We are independent & ad-supported. We may earn a commission for purchases made through our links.

Advertiser Disclosure

Our website is an independent, advertising-supported platform. We provide our content free of charge to our readers, and to keep it that way, we rely on revenue generated through advertisements and affiliate partnerships. This means that when you click on certain links on our site and make a purchase, we may earn a commission. Learn more.

How We Make Money

We sustain our operations through affiliate commissions and advertising. If you click on an affiliate link and make a purchase, we may receive a commission from the merchant at no additional cost to you. We also display advertisements on our website, which help generate revenue to support our work and keep our content free for readers. Our editorial team operates independently from our advertising and affiliate partnerships to ensure that our content remains unbiased and focused on providing you with the best information and recommendations based on thorough research and honest evaluations. To remain transparent, we’ve provided a list of our current affiliate partners here.

What is the Bible Belt?

By Jessica Hobby
Updated May 17, 2024
Our promise to you
UnitedStatesNow is dedicated to creating trustworthy, high-quality content that always prioritizes transparency, integrity, and inclusivity above all else. Our ensure that our content creation and review process includes rigorous fact-checking, evidence-based, and continual updates to ensure accuracy and reliability.

Our Promise to you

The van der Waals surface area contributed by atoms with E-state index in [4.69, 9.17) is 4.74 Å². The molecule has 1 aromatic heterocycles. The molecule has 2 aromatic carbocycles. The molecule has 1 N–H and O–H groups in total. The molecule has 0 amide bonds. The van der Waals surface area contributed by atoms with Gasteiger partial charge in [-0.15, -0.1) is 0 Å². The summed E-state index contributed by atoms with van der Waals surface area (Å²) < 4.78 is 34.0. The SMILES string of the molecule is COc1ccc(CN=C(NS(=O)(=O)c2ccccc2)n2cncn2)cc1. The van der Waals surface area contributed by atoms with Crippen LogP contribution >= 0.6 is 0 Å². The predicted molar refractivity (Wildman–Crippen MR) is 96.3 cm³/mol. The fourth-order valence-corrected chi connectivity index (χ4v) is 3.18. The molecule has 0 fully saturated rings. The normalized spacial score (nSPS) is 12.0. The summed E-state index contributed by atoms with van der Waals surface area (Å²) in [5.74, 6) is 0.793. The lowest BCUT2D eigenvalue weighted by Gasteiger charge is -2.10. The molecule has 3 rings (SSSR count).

Founded in 2002, our company has been a trusted resource for readers seeking informative and engaging content. Our dedication to quality remains unwavering—and will never change. We follow a strict editorial policy, ensuring that our content is authored by highly qualified professionals and edited by subject matter experts. This guarantees that everything we publish is objective, accurate, and trustworthy.

Over the years, we've refined our approach to cover a wide range of topics, providing readers with reliable and practical advice to enhance their knowledge and skills. That's why millions of readers turn to us each year. Join us in celebrating the joy of learning, guided by standards you can trust.

Editorial Standards

At UnitedStatesNow, we are committed to creating content that you can trust. Our editorial process is designed to ensure that every piece of content we publish is accurate, reliable, and informative.

Our team of experienced writers and editors follows a strict set of guidelines to ensure the highest quality content. We conduct thorough research, fact-check all information, and rely on credible sources to back up our claims. Our content is reviewed by subject matter experts to ensure accuracy and clarity.

We believe in transparency and maintain editorial independence from our advertisers. Our team does not receive direct compensation from advertisers, allowing us to create unbiased content that prioritizes your interests.

The Bible Belt refers to an area in the southeastern United States where Christianity is deeply embedded in everyday life. Sometimes the term Deep South is used to refer to the same region. As the Industrial Revolution spread through the United States during the 1800s, Americans began labeling the United States in belts based on the product they were most associated with.

For example, the Corn and Wheat Belts were found in the Midwest, and the Cotton Belt was located in the South. During this time, the Deep South underwent significant religious revivalism that lead to Christian Protestant fundamentalism, in which believers interpreted the Bible in the most literal sense. These fundamental beliefs have often been weaved into the fabric of every aspect of life within the region.

The specific origin of the label dates back to the mid 1920s. A newspaper reporter for The Baltimore Sun, H.L. Mencken, applied the term to the area while he wrote about a newspaper in Jackson, Mississippi, that was in the “heart of the Bible and Lynching Belt.” Originally used as a pejorative by Mencken, the term is now used more widely, and its connotation depends on the speaker.